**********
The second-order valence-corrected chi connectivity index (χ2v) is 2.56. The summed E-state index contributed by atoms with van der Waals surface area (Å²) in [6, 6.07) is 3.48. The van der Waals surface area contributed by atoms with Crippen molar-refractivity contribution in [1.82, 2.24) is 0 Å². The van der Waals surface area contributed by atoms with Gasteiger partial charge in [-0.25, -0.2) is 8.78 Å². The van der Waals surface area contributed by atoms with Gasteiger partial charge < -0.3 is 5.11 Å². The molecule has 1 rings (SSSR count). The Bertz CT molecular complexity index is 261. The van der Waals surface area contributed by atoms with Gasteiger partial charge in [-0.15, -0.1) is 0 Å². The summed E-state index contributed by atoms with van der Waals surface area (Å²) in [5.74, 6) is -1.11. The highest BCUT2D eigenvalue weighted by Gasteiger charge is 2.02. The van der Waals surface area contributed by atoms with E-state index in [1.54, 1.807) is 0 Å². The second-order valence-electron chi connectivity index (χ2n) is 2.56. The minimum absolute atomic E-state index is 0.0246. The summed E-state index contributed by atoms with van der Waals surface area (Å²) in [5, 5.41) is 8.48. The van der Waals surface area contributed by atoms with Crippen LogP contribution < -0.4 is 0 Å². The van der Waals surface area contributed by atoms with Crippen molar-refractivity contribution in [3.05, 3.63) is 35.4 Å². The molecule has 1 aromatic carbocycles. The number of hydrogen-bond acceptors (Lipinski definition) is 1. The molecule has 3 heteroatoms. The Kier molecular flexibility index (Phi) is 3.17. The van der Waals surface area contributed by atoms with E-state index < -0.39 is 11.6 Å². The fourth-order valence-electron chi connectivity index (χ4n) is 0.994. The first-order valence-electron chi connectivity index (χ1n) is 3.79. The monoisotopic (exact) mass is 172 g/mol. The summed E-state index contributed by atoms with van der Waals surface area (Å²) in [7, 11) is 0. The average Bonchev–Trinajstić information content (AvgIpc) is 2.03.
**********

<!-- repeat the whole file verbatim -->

The second-order valence-corrected chi connectivity index (χ2v) is 2.56. The summed E-state index contributed by atoms with van der Waals surface area (Å²) in [6, 6.07) is 3.48. The van der Waals surface area contributed by atoms with Crippen molar-refractivity contribution in [1.82, 2.24) is 0 Å². The van der Waals surface area contributed by atoms with Gasteiger partial charge in [-0.25, -0.2) is 8.78 Å². The van der Waals surface area contributed by atoms with Gasteiger partial charge < -0.3 is 5.11 Å². The molecule has 1 rings (SSSR count). The Bertz CT molecular complexity index is 261. The van der Waals surface area contributed by atoms with Gasteiger partial charge in [-0.15, -0.1) is 0 Å². The summed E-state index contributed by atoms with van der Waals surface area (Å²) in [5.74, 6) is -1.11. The highest BCUT2D eigenvalue weighted by Gasteiger charge is 2.02. The van der Waals surface area contributed by atoms with E-state index in [1.54, 1.807) is 0 Å². The second-order valence-electron chi connectivity index (χ2n) is 2.56. The minimum absolute atomic E-state index is 0.0246. The summed E-state index contributed by atoms with van der Waals surface area (Å²) in [5, 5.41) is 8.48. The van der Waals surface area contributed by atoms with Crippen LogP contribution < -0.4 is 0 Å². The van der Waals surface area contributed by atoms with Crippen molar-refractivity contribution in [3.05, 3.63) is 35.4 Å². The molecule has 1 aromatic carbocycles. The number of hydrogen-bond acceptors (Lipinski definition) is 1. The molecule has 3 heteroatoms. The Kier molecular flexibility index (Phi) is 3.17. The van der Waals surface area contributed by atoms with E-state index < -0.39 is 11.6 Å². The fourth-order valence-electron chi connectivity index (χ4n) is 0.994. The first-order valence-electron chi connectivity index (χ1n) is 3.79. The monoisotopic (exact) mass is 172 g/mol. The summed E-state index contributed by atoms with van der Waals surface area (Å²) in [7, 11) is 0. The average Bonchev–Trinajstić information content (AvgIpc) is 2.03.